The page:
When I started running, I knew nothing except how to tie my shoes and put one foot in front of the other. And to be honest, I could barely do that. Finishing one lap around the track was truly a struggle for me. I was a total newbie in every single way, but I decided that I would just get started and figure it out along way.
And that approach is fine. I’m still here. I’ve finished 2 full marathons and I’m currently training for my 8th half marathon. But if I could do it all over again, there are maybe just a few things I wish I had known about before I got started. A few simple tips like the ones I’m about to share probably could’ve helped me avoid some mistakes, like developing super painful shin splints and sometimes feeling frustrated with my training.
If you’re a new runner or you’re thinking about getting started, these tips can help you jumpstart the process and avoid some of the unnecessary obstacles that pop up because of mistakes that are simple, but not oh-so-obvious to new runners.
5 Mistakes New Runners Should Avoid
Mistake 1: Overthinking Sneakers
Yes, a good pair of running shoes is definitely important if you want to step up your running game. And yes, there are a lot of choices and opinions out there when it comes to running shoes. But if you’re a recreational runner and you’re simply here to have some fun, get more active, and run a few races here and there, it’s probably not necessary to spend a ton of time figuring out what sneaker to buy, or a ton of money on the latest and greatest pair.
In my own experience, if it feels comfortable for you to run in, then it’s probably a good shoe for you. For example, if you’re running in an old pair of gym shoes or sneakers that you just feel aren’t comfortable, it’s probably a good idea to invest in a new pair. But if you have a relatively new set of sneakers that you’re perfectly content running in, then you’ll probably be just fine sticking with them.
I have a detailed guide that can walk you through picking out a running shoe that’s right for you, but if you want the abbreviated version, it’s almost as simple as heading to any store that sells sneakers, trying on and running in (testing them out by running in them is the most important part!) a few different pairs, and choosing the ones that feel most comfortable to you.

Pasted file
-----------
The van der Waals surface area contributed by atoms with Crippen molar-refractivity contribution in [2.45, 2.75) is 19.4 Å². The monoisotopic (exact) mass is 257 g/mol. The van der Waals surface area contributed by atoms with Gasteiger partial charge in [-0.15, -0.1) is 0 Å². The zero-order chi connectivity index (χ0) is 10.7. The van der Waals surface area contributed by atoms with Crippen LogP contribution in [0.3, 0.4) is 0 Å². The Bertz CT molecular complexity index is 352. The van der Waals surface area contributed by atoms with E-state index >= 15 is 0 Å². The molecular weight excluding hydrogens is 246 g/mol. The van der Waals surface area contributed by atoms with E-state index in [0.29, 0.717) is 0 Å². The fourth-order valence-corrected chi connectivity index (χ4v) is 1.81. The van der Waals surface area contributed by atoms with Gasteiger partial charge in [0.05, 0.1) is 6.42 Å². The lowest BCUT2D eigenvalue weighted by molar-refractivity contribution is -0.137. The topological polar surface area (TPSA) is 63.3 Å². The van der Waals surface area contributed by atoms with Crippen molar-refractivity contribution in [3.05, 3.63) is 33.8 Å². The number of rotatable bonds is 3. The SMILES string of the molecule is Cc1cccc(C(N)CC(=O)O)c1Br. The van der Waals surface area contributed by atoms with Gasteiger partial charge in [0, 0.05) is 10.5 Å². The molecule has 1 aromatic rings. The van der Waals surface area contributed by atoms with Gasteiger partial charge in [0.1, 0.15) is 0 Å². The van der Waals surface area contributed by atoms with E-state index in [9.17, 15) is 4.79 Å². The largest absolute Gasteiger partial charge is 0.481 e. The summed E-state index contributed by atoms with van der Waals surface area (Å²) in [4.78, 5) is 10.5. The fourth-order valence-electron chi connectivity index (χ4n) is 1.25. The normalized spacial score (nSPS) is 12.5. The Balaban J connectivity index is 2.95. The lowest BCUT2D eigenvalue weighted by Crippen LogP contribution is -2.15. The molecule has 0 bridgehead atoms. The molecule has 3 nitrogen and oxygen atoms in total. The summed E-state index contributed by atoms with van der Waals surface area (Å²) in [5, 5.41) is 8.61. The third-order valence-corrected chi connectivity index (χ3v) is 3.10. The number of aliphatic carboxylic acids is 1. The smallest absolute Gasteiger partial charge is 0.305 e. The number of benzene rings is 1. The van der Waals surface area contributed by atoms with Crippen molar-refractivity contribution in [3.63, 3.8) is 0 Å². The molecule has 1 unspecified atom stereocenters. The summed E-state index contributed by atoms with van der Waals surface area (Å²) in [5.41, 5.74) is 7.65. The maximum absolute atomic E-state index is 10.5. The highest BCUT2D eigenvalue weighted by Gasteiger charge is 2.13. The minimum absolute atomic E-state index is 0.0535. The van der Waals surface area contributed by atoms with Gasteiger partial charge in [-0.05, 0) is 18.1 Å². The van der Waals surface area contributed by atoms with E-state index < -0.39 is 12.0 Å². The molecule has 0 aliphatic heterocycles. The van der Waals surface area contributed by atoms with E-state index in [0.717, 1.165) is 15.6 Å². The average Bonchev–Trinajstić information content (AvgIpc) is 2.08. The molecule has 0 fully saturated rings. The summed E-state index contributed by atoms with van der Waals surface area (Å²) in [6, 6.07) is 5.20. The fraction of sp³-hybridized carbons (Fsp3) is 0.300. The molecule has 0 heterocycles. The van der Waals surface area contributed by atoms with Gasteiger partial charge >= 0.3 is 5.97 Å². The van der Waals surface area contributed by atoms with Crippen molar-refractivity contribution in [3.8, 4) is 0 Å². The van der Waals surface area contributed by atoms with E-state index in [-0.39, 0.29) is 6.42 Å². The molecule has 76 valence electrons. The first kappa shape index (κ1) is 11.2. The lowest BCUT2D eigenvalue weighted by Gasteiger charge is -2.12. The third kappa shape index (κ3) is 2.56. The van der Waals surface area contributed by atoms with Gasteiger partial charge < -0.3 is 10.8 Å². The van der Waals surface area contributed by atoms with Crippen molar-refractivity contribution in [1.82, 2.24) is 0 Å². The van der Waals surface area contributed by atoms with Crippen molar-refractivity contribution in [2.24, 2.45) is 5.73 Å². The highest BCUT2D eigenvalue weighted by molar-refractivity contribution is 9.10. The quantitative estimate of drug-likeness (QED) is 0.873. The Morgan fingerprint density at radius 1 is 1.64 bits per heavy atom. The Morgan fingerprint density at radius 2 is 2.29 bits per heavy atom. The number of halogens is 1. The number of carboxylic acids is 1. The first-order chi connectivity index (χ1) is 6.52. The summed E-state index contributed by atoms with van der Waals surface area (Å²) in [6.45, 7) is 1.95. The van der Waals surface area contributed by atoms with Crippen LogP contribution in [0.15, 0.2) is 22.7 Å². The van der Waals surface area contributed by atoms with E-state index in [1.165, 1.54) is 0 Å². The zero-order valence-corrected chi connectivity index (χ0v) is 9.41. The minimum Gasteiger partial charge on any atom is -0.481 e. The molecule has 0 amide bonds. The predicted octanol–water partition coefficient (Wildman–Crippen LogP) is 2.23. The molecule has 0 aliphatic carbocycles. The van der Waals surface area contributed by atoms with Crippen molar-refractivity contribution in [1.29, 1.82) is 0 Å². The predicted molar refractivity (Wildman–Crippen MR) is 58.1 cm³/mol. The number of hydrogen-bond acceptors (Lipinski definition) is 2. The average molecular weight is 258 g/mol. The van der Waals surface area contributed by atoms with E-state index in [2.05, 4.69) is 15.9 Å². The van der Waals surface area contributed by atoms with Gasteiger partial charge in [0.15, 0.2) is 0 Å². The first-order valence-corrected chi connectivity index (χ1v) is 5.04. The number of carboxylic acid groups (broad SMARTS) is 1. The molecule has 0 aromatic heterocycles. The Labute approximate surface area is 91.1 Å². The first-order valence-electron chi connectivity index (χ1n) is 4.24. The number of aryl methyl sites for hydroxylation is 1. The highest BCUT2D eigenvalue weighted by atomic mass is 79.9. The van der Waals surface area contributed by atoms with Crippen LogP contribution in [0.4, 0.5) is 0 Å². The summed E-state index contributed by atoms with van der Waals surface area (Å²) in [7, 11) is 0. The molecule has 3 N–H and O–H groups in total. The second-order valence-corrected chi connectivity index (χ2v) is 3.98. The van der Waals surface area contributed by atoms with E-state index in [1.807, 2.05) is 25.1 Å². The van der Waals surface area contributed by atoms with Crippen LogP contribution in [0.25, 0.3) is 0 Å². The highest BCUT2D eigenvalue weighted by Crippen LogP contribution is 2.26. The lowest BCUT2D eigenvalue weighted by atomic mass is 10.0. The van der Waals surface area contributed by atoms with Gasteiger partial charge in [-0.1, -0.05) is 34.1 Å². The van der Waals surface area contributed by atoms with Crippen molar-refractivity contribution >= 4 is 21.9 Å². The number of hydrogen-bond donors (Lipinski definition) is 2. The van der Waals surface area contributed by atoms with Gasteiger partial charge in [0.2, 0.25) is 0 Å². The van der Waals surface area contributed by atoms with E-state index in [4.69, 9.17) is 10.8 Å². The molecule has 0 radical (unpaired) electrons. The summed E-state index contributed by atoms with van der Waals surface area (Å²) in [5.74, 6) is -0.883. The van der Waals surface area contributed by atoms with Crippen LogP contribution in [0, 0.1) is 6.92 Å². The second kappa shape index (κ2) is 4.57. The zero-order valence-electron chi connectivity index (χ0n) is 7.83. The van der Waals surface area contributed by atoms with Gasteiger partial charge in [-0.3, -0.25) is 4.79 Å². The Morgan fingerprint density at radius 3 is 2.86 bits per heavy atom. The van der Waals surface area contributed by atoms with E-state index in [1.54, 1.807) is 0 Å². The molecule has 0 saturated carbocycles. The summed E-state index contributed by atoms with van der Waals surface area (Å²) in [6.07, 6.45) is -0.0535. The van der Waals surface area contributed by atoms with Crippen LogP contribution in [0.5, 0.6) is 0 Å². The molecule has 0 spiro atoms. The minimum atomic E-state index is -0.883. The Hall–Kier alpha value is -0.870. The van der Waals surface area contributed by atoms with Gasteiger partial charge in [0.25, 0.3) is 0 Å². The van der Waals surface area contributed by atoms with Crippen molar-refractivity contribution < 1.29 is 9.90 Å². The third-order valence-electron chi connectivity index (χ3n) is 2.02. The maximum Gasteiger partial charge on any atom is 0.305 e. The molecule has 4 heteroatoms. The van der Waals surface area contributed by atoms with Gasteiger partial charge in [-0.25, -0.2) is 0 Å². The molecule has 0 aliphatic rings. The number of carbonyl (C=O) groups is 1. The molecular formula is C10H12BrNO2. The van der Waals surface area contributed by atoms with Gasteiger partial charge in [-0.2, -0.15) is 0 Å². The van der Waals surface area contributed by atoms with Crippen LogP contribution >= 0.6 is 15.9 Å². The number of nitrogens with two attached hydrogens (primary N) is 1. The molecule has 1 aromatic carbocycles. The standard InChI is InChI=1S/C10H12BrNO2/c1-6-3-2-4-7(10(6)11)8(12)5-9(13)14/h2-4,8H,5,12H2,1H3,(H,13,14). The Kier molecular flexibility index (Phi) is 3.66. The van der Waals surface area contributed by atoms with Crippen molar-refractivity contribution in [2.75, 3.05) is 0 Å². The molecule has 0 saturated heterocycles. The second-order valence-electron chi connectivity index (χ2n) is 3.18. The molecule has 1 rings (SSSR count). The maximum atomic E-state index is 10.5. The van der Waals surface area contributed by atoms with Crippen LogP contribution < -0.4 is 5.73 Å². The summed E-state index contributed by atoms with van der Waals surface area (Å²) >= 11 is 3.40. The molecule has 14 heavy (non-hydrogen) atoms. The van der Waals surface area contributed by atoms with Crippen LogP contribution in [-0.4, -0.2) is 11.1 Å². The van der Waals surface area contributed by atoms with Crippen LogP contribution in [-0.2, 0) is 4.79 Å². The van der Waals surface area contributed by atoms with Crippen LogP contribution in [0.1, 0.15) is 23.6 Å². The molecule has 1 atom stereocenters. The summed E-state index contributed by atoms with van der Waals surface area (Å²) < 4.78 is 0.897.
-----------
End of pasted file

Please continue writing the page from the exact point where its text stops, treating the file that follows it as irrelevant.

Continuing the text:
I’ve run in many different sneakers of all different brands over the years and while there have been one or two pairs that were really just not right for me, I’ve found that most have worked just fine. So don’t overthink it too much, just pick a pair that’s comfy and get out there!
Mistake 2: Skipping the Warm Up
I’ll be honest, I’m still guilty of this mistake, even 7 years into my running career. I get it as good as anyone else, when you’re trying to fit your running workout into your busy schedule, 5-10 more minutes for warming up sounds like an unnecessary inconvenience. But trust me, if you really want to enjoy your run to the fullest, it’s worth it.
If I don’t warm up, sometimes it takes me a full 1 or 2 miles to feel comfortable and like I’m not slogging through quicksand. When I feel like that at the beginning of a run I spend those miles complaining to myself and dreading the rest of the workout instead of just enjoying the fact that I get to run — which is the ultimate goal, right? But if I spend even just 5 minutes warming up before a run, I can usually avoid those “quicksand miles” and start from the beginning feeling as best I can.
New runners, jumpstart your #running goals + avoid unnecessary obstacles with these 5 simple tips
I’m not saying that warming up is going to make every run an incredible run. We will all have workouts that are physically and mentally tough from start to finish, that’s an inevitable part of the sport. But most times it definitely does help, and it can also help with injury prevention.